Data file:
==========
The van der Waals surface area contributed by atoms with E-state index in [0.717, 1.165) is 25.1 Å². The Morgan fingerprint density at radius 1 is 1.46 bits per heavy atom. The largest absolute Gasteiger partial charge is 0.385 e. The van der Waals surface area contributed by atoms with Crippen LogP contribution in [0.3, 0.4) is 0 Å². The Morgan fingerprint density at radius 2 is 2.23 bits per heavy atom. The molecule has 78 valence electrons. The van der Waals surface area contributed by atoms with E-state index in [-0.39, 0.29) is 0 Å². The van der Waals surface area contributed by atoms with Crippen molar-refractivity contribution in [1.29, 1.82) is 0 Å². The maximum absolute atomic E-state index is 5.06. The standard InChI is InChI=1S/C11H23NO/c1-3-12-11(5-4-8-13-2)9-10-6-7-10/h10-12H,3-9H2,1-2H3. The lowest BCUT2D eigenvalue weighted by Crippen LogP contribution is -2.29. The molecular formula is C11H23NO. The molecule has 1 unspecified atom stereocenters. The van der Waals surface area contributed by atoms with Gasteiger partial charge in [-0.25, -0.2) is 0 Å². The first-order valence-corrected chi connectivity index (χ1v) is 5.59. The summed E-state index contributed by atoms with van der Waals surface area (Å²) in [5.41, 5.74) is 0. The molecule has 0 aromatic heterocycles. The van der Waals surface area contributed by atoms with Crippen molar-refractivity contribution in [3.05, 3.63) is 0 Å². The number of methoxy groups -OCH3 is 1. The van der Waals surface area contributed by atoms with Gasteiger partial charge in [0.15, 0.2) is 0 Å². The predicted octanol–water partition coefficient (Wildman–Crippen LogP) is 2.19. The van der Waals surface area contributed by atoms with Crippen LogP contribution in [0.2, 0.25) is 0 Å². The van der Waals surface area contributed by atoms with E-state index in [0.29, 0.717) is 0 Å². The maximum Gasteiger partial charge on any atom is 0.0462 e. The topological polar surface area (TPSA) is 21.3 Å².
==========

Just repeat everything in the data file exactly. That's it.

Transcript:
The van der Waals surface area contributed by atoms with E-state index in [0.717, 1.165) is 25.1 Å². The Morgan fingerprint density at radius 1 is 1.46 bits per heavy atom. The largest absolute Gasteiger partial charge is 0.385 e. The van der Waals surface area contributed by atoms with Crippen LogP contribution in [0.3, 0.4) is 0 Å². The Morgan fingerprint density at radius 2 is 2.23 bits per heavy atom. The molecule has 78 valence electrons. The van der Waals surface area contributed by atoms with E-state index in [-0.39, 0.29) is 0 Å². The van der Waals surface area contributed by atoms with Crippen molar-refractivity contribution in [1.29, 1.82) is 0 Å². The maximum absolute atomic E-state index is 5.06. The standard InChI is InChI=1S/C11H23NO/c1-3-12-11(5-4-8-13-2)9-10-6-7-10/h10-12H,3-9H2,1-2H3. The lowest BCUT2D eigenvalue weighted by Crippen LogP contribution is -2.29. The molecular formula is C11H23NO. The molecule has 1 unspecified atom stereocenters. The van der Waals surface area contributed by atoms with Gasteiger partial charge in [-0.25, -0.2) is 0 Å². The first-order valence-corrected chi connectivity index (χ1v) is 5.59. The summed E-state index contributed by atoms with van der Waals surface area (Å²) in [5.41, 5.74) is 0. The molecule has 0 aromatic heterocycles. The van der Waals surface area contributed by atoms with Crippen molar-refractivity contribution in [3.05, 3.63) is 0 Å². The number of methoxy groups -OCH3 is 1. The van der Waals surface area contributed by atoms with Gasteiger partial charge in [0.15, 0.2) is 0 Å². The predicted octanol–water partition coefficient (Wildman–Crippen LogP) is 2.19. The van der Waals surface area contributed by atoms with Crippen LogP contribution in [0.2, 0.25) is 0 Å². The van der Waals surface area contributed by atoms with E-state index in [0.29, 0.717) is 0 Å². The maximum Gasteiger partial charge on any atom is 0.0462 e. The topological polar surface area (TPSA) is 21.3 Å².